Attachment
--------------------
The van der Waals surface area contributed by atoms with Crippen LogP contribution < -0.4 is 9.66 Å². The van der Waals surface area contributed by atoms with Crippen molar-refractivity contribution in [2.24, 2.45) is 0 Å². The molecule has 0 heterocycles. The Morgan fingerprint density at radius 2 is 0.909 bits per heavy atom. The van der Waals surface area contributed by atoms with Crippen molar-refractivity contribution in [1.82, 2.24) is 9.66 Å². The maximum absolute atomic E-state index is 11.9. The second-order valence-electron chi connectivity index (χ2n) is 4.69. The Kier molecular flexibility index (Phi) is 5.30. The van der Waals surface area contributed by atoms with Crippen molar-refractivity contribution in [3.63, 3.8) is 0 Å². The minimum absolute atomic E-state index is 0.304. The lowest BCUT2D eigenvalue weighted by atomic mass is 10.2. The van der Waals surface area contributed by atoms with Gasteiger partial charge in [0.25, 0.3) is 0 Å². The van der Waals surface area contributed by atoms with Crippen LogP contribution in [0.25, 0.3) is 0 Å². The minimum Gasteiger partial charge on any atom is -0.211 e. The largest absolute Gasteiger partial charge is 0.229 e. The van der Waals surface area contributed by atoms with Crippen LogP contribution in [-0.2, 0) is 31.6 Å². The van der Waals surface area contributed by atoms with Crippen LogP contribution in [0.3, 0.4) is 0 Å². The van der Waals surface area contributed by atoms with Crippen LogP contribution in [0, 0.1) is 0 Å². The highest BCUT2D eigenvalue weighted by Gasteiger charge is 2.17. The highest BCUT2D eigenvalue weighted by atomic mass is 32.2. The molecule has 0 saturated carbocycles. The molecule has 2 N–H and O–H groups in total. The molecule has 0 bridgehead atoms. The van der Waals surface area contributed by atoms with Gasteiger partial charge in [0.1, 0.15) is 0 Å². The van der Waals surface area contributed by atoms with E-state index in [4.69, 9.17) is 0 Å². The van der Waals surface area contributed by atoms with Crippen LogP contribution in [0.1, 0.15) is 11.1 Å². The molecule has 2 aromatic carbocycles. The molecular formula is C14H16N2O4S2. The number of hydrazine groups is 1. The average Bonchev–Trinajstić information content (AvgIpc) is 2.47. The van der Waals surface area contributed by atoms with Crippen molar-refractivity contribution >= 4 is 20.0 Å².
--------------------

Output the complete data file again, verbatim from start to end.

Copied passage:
The van der Waals surface area contributed by atoms with Crippen LogP contribution < -0.4 is 9.66 Å². The van der Waals surface area contributed by atoms with Crippen molar-refractivity contribution in [2.24, 2.45) is 0 Å². The molecule has 0 heterocycles. The Morgan fingerprint density at radius 2 is 0.909 bits per heavy atom. The van der Waals surface area contributed by atoms with Crippen molar-refractivity contribution in [1.82, 2.24) is 9.66 Å². The maximum absolute atomic E-state index is 11.9. The second-order valence-electron chi connectivity index (χ2n) is 4.69. The Kier molecular flexibility index (Phi) is 5.30. The van der Waals surface area contributed by atoms with Crippen molar-refractivity contribution in [3.63, 3.8) is 0 Å². The minimum absolute atomic E-state index is 0.304. The lowest BCUT2D eigenvalue weighted by atomic mass is 10.2. The van der Waals surface area contributed by atoms with Gasteiger partial charge in [0.25, 0.3) is 0 Å². The van der Waals surface area contributed by atoms with Crippen LogP contribution in [0.25, 0.3) is 0 Å². The minimum Gasteiger partial charge on any atom is -0.211 e. The largest absolute Gasteiger partial charge is 0.229 e. The van der Waals surface area contributed by atoms with Crippen LogP contribution in [-0.2, 0) is 31.6 Å². The van der Waals surface area contributed by atoms with Crippen LogP contribution in [0.3, 0.4) is 0 Å². The van der Waals surface area contributed by atoms with Crippen LogP contribution in [0, 0.1) is 0 Å². The highest BCUT2D eigenvalue weighted by Gasteiger charge is 2.17. The highest BCUT2D eigenvalue weighted by atomic mass is 32.2. The molecule has 0 saturated carbocycles. The molecule has 2 N–H and O–H groups in total. The molecule has 0 bridgehead atoms. The van der Waals surface area contributed by atoms with Gasteiger partial charge in [0.1, 0.15) is 0 Å². The van der Waals surface area contributed by atoms with E-state index in [4.69, 9.17) is 0 Å². The van der Waals surface area contributed by atoms with Crippen LogP contribution in [0.1, 0.15) is 11.1 Å². The molecule has 2 aromatic carbocycles. The molecular formula is C14H16N2O4S2. The number of hydrazine groups is 1. The average Bonchev–Trinajstić information content (AvgIpc) is 2.47. The van der Waals surface area contributed by atoms with Crippen molar-refractivity contribution >= 4 is 20.0 Å².